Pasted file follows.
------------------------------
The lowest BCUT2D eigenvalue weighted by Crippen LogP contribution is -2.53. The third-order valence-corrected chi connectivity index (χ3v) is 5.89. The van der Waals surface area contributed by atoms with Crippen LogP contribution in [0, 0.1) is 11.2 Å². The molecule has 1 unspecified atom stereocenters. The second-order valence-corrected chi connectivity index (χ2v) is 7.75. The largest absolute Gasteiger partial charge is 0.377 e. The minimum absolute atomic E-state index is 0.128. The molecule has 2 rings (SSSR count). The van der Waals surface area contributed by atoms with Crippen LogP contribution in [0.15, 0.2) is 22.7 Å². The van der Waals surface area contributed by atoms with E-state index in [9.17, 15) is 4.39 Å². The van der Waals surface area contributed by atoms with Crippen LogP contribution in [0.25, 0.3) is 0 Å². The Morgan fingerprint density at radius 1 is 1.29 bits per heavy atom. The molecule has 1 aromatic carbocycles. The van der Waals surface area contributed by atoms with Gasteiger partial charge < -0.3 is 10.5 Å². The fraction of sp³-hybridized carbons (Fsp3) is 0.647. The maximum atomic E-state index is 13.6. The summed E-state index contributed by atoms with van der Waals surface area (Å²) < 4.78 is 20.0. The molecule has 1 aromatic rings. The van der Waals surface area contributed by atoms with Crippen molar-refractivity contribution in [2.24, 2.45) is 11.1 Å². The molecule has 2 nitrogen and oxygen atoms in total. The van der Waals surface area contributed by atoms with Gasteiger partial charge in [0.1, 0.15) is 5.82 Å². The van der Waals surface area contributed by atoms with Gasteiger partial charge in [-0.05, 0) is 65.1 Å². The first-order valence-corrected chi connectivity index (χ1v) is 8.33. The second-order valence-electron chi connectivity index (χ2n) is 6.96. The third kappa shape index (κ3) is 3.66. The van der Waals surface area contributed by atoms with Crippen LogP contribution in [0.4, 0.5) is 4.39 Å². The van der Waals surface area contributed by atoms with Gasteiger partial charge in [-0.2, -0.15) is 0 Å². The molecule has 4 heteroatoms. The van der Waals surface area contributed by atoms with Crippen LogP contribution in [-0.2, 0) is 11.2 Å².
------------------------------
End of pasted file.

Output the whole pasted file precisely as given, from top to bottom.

The lowest BCUT2D eigenvalue weighted by Crippen LogP contribution is -2.53. The third-order valence-corrected chi connectivity index (χ3v) is 5.89. The van der Waals surface area contributed by atoms with Crippen LogP contribution in [0, 0.1) is 11.2 Å². The molecule has 1 unspecified atom stereocenters. The second-order valence-corrected chi connectivity index (χ2v) is 7.75. The largest absolute Gasteiger partial charge is 0.377 e. The minimum absolute atomic E-state index is 0.128. The molecule has 2 rings (SSSR count). The van der Waals surface area contributed by atoms with Crippen LogP contribution in [0.15, 0.2) is 22.7 Å². The van der Waals surface area contributed by atoms with E-state index in [9.17, 15) is 4.39 Å². The van der Waals surface area contributed by atoms with Crippen LogP contribution in [0.25, 0.3) is 0 Å². The Morgan fingerprint density at radius 1 is 1.29 bits per heavy atom. The molecule has 1 aromatic carbocycles. The van der Waals surface area contributed by atoms with Gasteiger partial charge < -0.3 is 10.5 Å². The fraction of sp³-hybridized carbons (Fsp3) is 0.647. The maximum atomic E-state index is 13.6. The summed E-state index contributed by atoms with van der Waals surface area (Å²) < 4.78 is 20.0. The molecule has 1 aromatic rings. The van der Waals surface area contributed by atoms with Crippen molar-refractivity contribution in [2.24, 2.45) is 11.1 Å². The molecule has 2 nitrogen and oxygen atoms in total. The van der Waals surface area contributed by atoms with Gasteiger partial charge in [0.1, 0.15) is 5.82 Å². The van der Waals surface area contributed by atoms with Gasteiger partial charge in [-0.05, 0) is 65.1 Å². The first-order valence-corrected chi connectivity index (χ1v) is 8.33. The second-order valence-electron chi connectivity index (χ2n) is 6.96. The third kappa shape index (κ3) is 3.66. The van der Waals surface area contributed by atoms with Crippen LogP contribution in [0.4, 0.5) is 4.39 Å². The van der Waals surface area contributed by atoms with Gasteiger partial charge in [-0.2, -0.15) is 0 Å². The molecule has 4 heteroatoms. The van der Waals surface area contributed by atoms with Crippen LogP contribution in [-0.2, 0) is 11.2 Å².